5.41  In relation to the use of government materials produced during ratification or implementation of a treaty, the Mondev tribunal stated that

[w]hether or not explanations given by a signatory government to its own legislature in the course of ratification or implementation of a treaty can constitute part of the travaux préparatoires of the treaty for the purposes of its interpretation, they can certainly shed light on the purposes and approaches taken to the treaty, and thus can evidence opinio juris.101

5.42  The Mondev tribunal referred specifically to the US government transmittal statement for the 1995 US–Albania BIT to its legislature. That treaty contained language (p. 133) similar to the NAFTA provision at issue in Mondev, and was considered to have shed light on that NAFTA provision.102 However, prudence should be exercised considering that these government statements may only represent the view or intention of one State party to the treaty.

5.43  In connection with ICSID arbitrations, the Report of the Executive Directors103 merits separate discussion. Essentially, the Report is a type of explanatory note or set of guidelines for the ICSID Convention. Numerous references to the Report have been made by ICSID tribunals in their interpretation of the ICSID Convention.104 It does not appear to be considered as part of the preparatory work of the ICSID Convention.105 Reference to the Report is sometimes made even before any other Article 31 analysis takes place.106 Although no FIAT has stated as such, the Report’s proper place in the framework of the Convention Rules is likely to be as part of the context, in the sense that it is an instrument connected with the conclusion of the treaty as provided for in Article 31(2)(a). Characterized in this way, an interpreter’s immediate recourse to the Report would be consistent with the Article 31 process.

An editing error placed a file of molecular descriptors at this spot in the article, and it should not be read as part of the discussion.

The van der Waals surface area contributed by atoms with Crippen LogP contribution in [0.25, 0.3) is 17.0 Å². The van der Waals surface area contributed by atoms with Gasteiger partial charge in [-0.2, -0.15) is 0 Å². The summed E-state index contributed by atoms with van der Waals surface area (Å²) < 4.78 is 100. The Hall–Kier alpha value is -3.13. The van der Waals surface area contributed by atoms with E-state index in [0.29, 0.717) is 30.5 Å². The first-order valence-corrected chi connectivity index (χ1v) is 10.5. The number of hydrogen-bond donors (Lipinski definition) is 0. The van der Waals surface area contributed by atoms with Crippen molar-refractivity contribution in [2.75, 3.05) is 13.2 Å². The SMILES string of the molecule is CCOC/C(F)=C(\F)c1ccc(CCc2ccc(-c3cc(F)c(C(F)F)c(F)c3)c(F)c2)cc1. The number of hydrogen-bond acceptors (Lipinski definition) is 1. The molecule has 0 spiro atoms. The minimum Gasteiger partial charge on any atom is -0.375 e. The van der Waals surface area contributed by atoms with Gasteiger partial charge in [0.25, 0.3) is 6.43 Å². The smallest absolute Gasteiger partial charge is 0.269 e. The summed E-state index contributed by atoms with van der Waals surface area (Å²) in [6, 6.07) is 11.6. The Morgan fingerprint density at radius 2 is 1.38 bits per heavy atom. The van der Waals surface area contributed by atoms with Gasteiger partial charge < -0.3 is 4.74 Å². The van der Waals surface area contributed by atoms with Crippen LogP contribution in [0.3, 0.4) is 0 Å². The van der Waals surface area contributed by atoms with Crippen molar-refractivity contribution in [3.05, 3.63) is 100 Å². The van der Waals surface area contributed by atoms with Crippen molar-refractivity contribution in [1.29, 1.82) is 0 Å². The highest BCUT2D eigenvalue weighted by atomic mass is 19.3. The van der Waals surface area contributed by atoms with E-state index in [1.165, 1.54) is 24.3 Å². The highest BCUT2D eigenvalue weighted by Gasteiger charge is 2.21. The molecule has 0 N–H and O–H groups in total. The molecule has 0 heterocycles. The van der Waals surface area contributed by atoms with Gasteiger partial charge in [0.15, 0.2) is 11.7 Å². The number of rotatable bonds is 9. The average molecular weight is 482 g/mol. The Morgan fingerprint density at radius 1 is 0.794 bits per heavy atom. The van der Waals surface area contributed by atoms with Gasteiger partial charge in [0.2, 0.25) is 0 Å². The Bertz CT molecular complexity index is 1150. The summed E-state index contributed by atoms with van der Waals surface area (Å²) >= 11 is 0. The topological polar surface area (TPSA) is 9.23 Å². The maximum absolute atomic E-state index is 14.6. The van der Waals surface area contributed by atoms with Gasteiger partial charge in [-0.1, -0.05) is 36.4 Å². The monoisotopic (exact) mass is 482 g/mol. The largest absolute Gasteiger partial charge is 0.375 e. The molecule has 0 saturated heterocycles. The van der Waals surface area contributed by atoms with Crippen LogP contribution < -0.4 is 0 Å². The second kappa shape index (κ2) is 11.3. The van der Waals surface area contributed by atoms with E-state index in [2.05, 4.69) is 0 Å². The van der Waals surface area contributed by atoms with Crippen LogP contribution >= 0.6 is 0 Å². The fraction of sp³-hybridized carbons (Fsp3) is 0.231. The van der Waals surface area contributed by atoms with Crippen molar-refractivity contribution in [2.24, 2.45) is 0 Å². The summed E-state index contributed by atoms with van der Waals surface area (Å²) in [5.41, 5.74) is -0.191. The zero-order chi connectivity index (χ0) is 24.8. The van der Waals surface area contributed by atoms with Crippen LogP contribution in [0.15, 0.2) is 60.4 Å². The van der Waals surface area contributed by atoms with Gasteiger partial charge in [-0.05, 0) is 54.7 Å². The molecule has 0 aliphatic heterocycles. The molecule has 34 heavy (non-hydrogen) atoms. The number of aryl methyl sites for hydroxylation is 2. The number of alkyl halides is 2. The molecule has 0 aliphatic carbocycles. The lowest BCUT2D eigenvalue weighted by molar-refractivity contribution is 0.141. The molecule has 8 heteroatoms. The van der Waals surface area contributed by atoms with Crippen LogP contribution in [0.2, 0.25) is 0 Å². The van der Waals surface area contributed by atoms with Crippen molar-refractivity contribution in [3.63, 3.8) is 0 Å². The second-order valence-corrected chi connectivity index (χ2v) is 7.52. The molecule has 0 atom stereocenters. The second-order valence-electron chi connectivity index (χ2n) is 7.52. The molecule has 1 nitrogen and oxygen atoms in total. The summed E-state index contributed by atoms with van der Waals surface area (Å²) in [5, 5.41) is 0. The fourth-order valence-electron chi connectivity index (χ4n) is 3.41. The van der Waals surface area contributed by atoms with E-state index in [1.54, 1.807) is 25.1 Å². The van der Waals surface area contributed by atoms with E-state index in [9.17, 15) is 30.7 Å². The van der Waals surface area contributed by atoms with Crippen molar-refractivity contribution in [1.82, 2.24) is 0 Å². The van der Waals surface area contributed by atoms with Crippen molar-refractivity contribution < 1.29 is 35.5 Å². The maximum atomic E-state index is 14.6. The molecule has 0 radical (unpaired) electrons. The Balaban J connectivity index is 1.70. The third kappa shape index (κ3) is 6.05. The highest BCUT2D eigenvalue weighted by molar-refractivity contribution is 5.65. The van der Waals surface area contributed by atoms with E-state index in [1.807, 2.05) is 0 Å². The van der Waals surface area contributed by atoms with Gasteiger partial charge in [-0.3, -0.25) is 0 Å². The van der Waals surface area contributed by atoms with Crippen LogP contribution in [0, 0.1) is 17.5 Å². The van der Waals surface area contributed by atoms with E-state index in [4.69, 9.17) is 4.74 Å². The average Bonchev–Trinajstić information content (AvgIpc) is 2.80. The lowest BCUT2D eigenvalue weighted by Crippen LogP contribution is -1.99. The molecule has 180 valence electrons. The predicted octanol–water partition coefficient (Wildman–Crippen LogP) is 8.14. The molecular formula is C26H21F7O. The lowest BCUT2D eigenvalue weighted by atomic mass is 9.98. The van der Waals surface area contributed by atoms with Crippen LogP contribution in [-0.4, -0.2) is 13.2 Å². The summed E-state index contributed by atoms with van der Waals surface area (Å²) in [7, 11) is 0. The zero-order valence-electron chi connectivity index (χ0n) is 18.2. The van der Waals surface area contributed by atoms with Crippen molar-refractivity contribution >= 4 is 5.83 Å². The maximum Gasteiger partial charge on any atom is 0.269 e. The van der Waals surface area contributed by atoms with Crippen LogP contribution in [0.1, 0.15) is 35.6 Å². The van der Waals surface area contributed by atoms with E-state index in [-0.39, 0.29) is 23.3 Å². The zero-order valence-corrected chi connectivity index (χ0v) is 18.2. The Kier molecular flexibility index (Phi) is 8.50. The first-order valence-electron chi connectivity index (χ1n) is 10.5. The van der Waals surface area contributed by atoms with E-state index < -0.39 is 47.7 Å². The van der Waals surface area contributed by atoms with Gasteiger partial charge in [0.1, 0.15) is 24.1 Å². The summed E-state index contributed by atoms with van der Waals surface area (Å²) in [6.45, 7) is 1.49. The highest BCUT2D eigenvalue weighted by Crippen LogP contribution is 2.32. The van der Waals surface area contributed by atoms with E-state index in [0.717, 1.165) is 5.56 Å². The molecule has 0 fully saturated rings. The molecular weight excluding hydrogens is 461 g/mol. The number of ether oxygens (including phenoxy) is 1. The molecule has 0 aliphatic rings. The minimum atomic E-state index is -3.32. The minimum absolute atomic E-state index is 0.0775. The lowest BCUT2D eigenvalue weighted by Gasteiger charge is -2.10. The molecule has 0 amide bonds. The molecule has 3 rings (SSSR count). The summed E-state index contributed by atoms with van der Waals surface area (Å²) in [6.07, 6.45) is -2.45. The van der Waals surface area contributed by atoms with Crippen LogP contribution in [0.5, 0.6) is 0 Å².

5.44  Concerning government investment promotion materials, the SPP tribunal noted in relation to the interpretation of a domestic statute providing Egypt’s consent to ICSID arbitration that ‘[i]nvestment promotion literature does not create rights; it informs potential investors of the rights they will enjoy by virtue of existing law if an investment is made’ and that ‘[w]hile there is no question of investment promotion literature altering the terms of a statute, in the present case the materials published by the General Authority merely confirm the conclusion already reached by the Tribunal’.107

5.45  Care also needs to be exercised when using extrinsic treaties and materials as a guide to interpretation. In relation to other treaties, their texts may fail to reveal important nuances of the wording as understood by the signatories to the treaty at issue. As Wälde and Weiler have observed, dangers lurk in the practice of comparing (p. 134) seemingly similar treaties, especially the risk of overlooking the particularities of text, context, and purpose.108 In this regard, the caution expressed in Aguas del Tunari is apposite: